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Mineola in Wood County, Texas — The American South (West South Central)
 

Mineola

 
 
Mineola Marker image. Click for full size.
By Mark Hilton, September 1, 2019
1. Mineola Marker
Inscription.  Since its establishment in 1873, the community of Mineola has been tied historically to the railroad and transportation industries. The Texas & Pacific Railroad planned to connect Longview and Dallas by rail, and began building west in 1872. Meanwhile, the Houston & Great Northern Railroad built northward from Troup. Several communities developed near anticipated depot sites, though they declined when the two railroads joined. The site was named Mineola; various stories recount the naming of the new settlement.

Additional rail lines soon connected to Mineola, which experienced impressive growth. The rail brought new residents, including a number of immigrant families, and made Mineola a shipping center for agricultural Wood County. The growth sparked the establishment of various institutions, including a newspaper, the Mineola Monitor; churches, beginning with St. Paul's Baptist Church in 1871; a city cemetery, founded in 1873; a school system started in 1875 and becoming public in 1881; and First National Bank, which organized in 1898. An 1888 fire destroyed 18 buildings downtown, but the community quickly recovered.

In the early

Mineola Marker along the RR track fence, just to right of black truck. image. Click for full size.
By Mark Hilton, September 1, 2019
2. Mineola Marker along the RR track fence, just to right of black truck.
20th century, transportation continued to affect Mineola, as the federal government built U.S. Highway 80 through the town. In 1929, the Texas 7 Pacific terminal in Longview relocated to Mineola; many families resettled here, sparking population and commercial growth. The railroads continued to be vital to the community until they declined in the 1950s.

In 1996, Amtrak revived passenger service to Mineola, restoring the town's bond with rail. Today, Mineola continues to be a leading community in Wood County and east Texas.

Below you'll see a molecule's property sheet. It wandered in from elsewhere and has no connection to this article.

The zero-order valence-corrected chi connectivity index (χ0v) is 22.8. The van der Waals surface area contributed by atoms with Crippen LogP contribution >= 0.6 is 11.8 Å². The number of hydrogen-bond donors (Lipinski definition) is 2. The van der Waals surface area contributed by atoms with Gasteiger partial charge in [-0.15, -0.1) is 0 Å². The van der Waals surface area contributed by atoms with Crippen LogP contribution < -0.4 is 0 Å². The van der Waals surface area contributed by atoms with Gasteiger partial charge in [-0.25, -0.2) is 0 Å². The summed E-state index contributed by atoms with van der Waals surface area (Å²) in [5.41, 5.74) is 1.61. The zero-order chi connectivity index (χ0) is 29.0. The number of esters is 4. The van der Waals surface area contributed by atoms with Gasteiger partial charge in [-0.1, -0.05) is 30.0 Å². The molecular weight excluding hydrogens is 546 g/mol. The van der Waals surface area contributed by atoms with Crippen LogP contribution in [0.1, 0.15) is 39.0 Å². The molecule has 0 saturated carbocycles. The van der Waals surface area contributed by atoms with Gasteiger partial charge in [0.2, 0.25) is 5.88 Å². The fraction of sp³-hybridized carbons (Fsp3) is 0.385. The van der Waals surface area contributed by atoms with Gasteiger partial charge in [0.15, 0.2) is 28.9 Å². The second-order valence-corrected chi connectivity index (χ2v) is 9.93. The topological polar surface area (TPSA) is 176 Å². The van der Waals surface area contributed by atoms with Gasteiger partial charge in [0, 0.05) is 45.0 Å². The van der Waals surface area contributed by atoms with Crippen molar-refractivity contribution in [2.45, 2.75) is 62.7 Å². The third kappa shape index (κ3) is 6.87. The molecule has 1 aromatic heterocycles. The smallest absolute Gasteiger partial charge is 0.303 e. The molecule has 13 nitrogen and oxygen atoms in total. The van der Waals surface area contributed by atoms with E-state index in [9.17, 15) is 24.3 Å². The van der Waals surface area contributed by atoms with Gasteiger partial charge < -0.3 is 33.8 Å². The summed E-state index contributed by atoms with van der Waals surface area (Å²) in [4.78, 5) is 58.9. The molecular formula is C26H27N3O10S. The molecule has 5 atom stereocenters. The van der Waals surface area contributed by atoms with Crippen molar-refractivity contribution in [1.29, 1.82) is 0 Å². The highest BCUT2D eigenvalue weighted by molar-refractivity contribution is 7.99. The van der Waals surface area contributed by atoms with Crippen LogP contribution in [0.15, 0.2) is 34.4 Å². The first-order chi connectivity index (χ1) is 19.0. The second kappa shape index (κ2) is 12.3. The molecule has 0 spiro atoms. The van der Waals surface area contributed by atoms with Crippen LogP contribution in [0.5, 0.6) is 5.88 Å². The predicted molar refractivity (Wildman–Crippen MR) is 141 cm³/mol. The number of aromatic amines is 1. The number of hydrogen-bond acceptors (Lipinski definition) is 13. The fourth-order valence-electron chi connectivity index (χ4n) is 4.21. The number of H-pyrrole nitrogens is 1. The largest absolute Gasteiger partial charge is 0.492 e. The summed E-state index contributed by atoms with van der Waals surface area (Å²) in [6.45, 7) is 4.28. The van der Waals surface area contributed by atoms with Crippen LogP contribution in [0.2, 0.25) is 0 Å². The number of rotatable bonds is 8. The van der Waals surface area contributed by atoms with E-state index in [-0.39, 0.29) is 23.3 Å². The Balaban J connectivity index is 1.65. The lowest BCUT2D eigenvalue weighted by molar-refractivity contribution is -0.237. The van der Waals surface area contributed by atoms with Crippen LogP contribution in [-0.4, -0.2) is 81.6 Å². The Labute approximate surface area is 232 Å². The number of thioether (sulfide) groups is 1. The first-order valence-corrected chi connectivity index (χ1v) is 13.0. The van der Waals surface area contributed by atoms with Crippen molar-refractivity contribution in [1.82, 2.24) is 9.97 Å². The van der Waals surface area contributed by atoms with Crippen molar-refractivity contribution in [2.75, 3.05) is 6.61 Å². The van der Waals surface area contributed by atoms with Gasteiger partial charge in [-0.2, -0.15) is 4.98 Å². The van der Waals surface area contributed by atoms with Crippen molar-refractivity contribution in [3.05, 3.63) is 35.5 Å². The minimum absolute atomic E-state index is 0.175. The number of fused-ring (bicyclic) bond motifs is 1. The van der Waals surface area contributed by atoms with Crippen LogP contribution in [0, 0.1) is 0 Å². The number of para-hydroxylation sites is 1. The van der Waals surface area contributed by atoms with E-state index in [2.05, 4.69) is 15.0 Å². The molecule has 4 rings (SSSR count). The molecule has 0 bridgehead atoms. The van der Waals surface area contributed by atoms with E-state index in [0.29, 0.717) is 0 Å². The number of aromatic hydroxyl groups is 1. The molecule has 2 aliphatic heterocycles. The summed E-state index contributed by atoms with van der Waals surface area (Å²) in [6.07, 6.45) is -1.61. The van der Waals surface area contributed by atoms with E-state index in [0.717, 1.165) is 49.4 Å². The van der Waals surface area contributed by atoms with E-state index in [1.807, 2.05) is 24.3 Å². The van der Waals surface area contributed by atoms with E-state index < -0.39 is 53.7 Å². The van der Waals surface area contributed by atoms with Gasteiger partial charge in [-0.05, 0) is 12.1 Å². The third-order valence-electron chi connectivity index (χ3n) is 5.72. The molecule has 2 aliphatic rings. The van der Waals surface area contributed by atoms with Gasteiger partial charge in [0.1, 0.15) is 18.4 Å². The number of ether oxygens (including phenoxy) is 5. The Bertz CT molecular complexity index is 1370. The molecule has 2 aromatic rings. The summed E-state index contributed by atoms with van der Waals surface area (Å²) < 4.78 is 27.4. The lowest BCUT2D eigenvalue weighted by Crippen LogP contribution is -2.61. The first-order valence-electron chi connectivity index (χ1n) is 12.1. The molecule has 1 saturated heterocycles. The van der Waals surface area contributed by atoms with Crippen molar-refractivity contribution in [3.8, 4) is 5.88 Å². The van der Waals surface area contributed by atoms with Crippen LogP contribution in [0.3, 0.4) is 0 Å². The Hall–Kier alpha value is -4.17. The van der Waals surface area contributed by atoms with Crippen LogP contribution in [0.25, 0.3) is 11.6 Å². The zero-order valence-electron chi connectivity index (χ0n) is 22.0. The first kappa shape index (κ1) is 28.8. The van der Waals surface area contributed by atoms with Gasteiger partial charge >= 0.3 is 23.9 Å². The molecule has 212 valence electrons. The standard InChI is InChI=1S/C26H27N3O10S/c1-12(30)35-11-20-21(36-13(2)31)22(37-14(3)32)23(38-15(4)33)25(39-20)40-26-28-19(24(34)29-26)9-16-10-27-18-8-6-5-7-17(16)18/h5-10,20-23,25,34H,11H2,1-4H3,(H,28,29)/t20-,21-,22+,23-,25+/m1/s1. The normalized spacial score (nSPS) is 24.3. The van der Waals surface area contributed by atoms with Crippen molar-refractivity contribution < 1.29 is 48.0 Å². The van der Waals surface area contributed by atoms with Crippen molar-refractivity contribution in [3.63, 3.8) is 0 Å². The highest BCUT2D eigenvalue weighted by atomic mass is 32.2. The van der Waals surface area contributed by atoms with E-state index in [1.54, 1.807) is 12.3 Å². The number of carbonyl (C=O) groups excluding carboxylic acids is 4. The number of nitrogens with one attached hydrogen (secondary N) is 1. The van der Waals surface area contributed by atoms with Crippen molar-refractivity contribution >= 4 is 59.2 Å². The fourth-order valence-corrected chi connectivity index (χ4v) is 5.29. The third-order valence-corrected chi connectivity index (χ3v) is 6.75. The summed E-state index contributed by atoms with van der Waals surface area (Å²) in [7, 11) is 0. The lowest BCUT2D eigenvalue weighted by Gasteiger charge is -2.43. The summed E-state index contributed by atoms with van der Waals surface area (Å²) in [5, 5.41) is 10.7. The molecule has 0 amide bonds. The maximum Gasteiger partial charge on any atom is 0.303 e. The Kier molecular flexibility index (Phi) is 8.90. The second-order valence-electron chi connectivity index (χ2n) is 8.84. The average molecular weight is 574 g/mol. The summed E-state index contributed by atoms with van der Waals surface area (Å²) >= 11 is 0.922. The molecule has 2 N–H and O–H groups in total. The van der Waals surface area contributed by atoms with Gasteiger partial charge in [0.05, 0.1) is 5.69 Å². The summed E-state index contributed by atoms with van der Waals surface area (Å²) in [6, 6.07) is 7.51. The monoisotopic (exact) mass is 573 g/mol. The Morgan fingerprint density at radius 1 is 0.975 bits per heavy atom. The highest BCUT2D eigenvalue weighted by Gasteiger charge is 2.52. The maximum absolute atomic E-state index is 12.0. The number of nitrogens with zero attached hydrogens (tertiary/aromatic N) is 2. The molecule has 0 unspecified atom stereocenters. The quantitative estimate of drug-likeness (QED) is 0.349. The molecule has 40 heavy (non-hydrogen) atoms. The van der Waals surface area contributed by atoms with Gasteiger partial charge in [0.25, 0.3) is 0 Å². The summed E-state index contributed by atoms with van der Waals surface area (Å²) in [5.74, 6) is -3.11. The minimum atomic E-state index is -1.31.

Marker is property of the state of Texas

 
Erected 2008 by Texas Historical Commission. (Marker Number 14536.)
 
Location. 32° 39.741′ N, 95° 29.349′ W. Marker is in Mineola, Texas, in Wood County. Marker is on Commerce Street east of South Johnson Street, on the right when traveling east. Along parking lot fence next to the RR tracks. Touch for map. Marker is at or near this postal address: 100 Commerce Street, Mineola TX 75773, United States of America. Touch for directions.
 
Other nearby markers. At least 8 other markers are within walking distance of this marker. Railroads in Mineola (within shouting distance of this marker); Saloons in Mineola (within shouting distance of this marker); C. W. Raines (within shouting distance of this marker); Site of the Coleman Family Drug Store and Clinic
Marker near Mineola Train Depot and old caboose. image. Click for full size.
By Mark Hilton, September 1, 2019
3. Marker near Mineola Train Depot and old caboose.
(about 300 feet away, measured in a direct line); The Dixie Overland Highway - The Jim Hogg Highway (about 400 feet away); Mineola's Jewish Community (about 500 feet away); First National Bank Building (about 500 feet away); Site of Public Mineral Water Well (about 500 feet away). Touch for a list and map of all markers in Mineola.
 
Also see . . .  Texas State Historical Association on Mineola, Texas. (Submitted on September 5, 2019, by Mark Hilton of Montgomery, Alabama.)
 
Categories. Railroads & StreetcarsSettlements & Settlers
 
Mineola Sports Heritage image. Click for full size.
By Mark Hilton, September 1, 2019
4. Mineola Sports Heritage
Mineola Entertainment Heritage image. Click for full size.
By Mark Hilton, September 1, 2019
5. Mineola Entertainment Heritage
 

More. Search the internet for Mineola.
 
Credits. This page was last revised on September 6, 2019. This page originally submitted on September 5, 2019, by Mark Hilton of Montgomery, Alabama. This page has been viewed 47 times since then. Photos:   1, 2, 3. submitted on September 5, 2019, by Mark Hilton of Montgomery, Alabama.   4, 5. submitted on September 6, 2019, by Mark Hilton of Montgomery, Alabama.
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